a. providing a phannaceutical composition consisting essentially of:
(i) about 0.5% to about 5% testosterone;
(ii) about 0.1% to about 5% of a gelling agent;
(iii) about 0.1% to about 5% isopropyl myristate;
(iv) about 1% to about 5% sodium hydroxide; and
(v) about 30% to about 98% alcohol selected form the group consisting of ethanol and isopropanol;
 wherein the percentages are weight to weight of the composition; and
b. applying a daily dose of the composition to skin of the subject in an amount sufficient for the testosterone to reach the bloodstream of the subject so as to achieve a serum concentration within a range between about 300 ng testosterone per dl serum to about 1050 ng testosterone per dl serum within at least about 36 hours of daily dosing of the composition.
19. The method as recited in claim 18, wherein the testosterone is present in a concentration of about 1% weight to weight of the composition.
20. The method as recited in claim 18, wherein the testosterone is present in a concentration of about 2% weight to weight of the composition.
21. The method as recited in claim 18, wherein the isopropyl myristate is present in a concentration of about 0.5% weight to weight of the composition.
22. The method as recited in claim 18, wherein the alcohol is ethanol present in a concentration of about 72.5% weight to weight of the composition.
23. The method as recited in claim 18, wherein the gelling agent is selected from the group consisting of polyacrylic acid and carboxymethylcellulose present in a concentration of about 0.1% to about 5% weight to weight of the composition.
24. The method as recited in claim 18, wherein the composition is the form of a gel.
25. The method as recited in claim 18, wherein the gelling agent is polyacrylic acid present in a concentration of about 1% weight to weight of the composition.
26. The method as recited in claim 18, wherein the serum testosterone concentration is substantially maintained at about 400 ng/dl or higher for at least 24 hours after the subject has applied the daily dose of the composition for at least 2 consecutive days.
27. The method as recited in claim 18, wherein the serum testosterone concentration is substantially maintained between about 500 ng/dl and about 1050 ng/dl for at least 24 hours after the subject has applied the daily dose of the composition for at least 30 consecutive days.
28. The method as recited in claim 18, wherein the serum testosterone concentration is substantially maintained at between about 600 ng/dl to about 1050 ng/dl for at least 24 hours after the subject has applied the daily dose of the composition for at least 30 consecutive days.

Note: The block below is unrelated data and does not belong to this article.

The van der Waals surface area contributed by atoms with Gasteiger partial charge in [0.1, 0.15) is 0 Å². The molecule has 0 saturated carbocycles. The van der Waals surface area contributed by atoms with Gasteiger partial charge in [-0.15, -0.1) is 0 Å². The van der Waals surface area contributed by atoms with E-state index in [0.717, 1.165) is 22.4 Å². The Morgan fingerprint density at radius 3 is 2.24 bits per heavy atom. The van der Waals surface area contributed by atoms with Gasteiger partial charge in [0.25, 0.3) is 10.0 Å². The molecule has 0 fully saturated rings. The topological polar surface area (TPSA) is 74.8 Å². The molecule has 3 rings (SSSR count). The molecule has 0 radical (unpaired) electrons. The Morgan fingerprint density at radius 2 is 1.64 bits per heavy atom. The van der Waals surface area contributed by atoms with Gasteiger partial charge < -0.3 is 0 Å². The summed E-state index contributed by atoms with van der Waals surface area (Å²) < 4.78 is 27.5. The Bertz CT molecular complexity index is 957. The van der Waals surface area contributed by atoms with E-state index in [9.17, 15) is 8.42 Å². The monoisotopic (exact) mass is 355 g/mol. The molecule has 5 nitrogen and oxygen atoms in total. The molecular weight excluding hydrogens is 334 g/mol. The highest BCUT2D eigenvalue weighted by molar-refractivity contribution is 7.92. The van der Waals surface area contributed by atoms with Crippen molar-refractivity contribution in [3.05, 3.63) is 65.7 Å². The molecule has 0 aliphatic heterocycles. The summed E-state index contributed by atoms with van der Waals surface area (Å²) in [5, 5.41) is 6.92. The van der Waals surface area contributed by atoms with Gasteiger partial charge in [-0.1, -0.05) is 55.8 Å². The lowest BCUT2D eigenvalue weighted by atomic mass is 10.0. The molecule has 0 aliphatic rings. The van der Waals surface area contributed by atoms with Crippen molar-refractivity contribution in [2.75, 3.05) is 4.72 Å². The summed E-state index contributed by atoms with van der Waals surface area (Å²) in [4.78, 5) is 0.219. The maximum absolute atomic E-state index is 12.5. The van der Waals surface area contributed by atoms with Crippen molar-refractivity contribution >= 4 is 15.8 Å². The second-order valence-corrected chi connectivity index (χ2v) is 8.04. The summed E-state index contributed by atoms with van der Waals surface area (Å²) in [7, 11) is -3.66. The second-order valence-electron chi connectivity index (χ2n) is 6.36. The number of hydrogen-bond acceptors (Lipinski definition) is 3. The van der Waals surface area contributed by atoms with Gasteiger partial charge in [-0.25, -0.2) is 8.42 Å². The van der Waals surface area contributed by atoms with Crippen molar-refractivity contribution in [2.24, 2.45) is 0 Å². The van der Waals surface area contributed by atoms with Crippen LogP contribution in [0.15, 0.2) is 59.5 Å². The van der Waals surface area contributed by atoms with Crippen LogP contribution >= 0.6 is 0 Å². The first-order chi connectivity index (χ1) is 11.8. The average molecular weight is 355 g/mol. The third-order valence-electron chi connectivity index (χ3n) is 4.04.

29. The method as recited in claim 18, wherein the serum testosterone concentration is substantially maintained at between about 700 ng/dl to about 1050 ng/dl for at least 24 hours after the subject has applied the daily dose of the composition for at least 30 consecutive days.
30. The method as recited in claim 18, wherein the dose is applied in a single or in divided doses.
31. A method for administering an active agent to a human subject in need thereof, the method comprising:
a. providing a pharmnaceutical composition consisting essentially of:
(i) about 0.5% to about 5% testosterone;
(ii) about 0.1% to about 5% isopropyl myristate;
(iii) about 30% to about 98% of an alcohol selected from the group consisting of ethanol and isopropanol; and
(iv) about 0.1% to about 5% of a gelling agent;
 wherein the percentages are weight to weight of the composition; and
b. applying a daily dose of the composition to skin of the subject in an amount sufficient for the testosterone to reach the bloodstream of the subject wherein serum concentration is substantially maintained between about 400 ng testosterone per dl serum to about 1050 ng testosterone per dl serum for at least 24 hours after the subject has applied the daily dose of the composition for at least 2 consecutive days.
32. The method as recited in claim 31, wherein the testosterone is present in a concentration of about 1% weight to weight of the composition.
33. The method as recited in claim 31, wherein the testosterone is present in a concentration of about 2% weight to weight of the composition.
34. The method as recited in claim 31, wherein the isopropyl myristate is present in a concentration of about 0.5% weight to weight off the composition.
35. The method as recited in claim 31, wherein the alcohol is present in a concentration of about 72.5% weight to weight of the composition.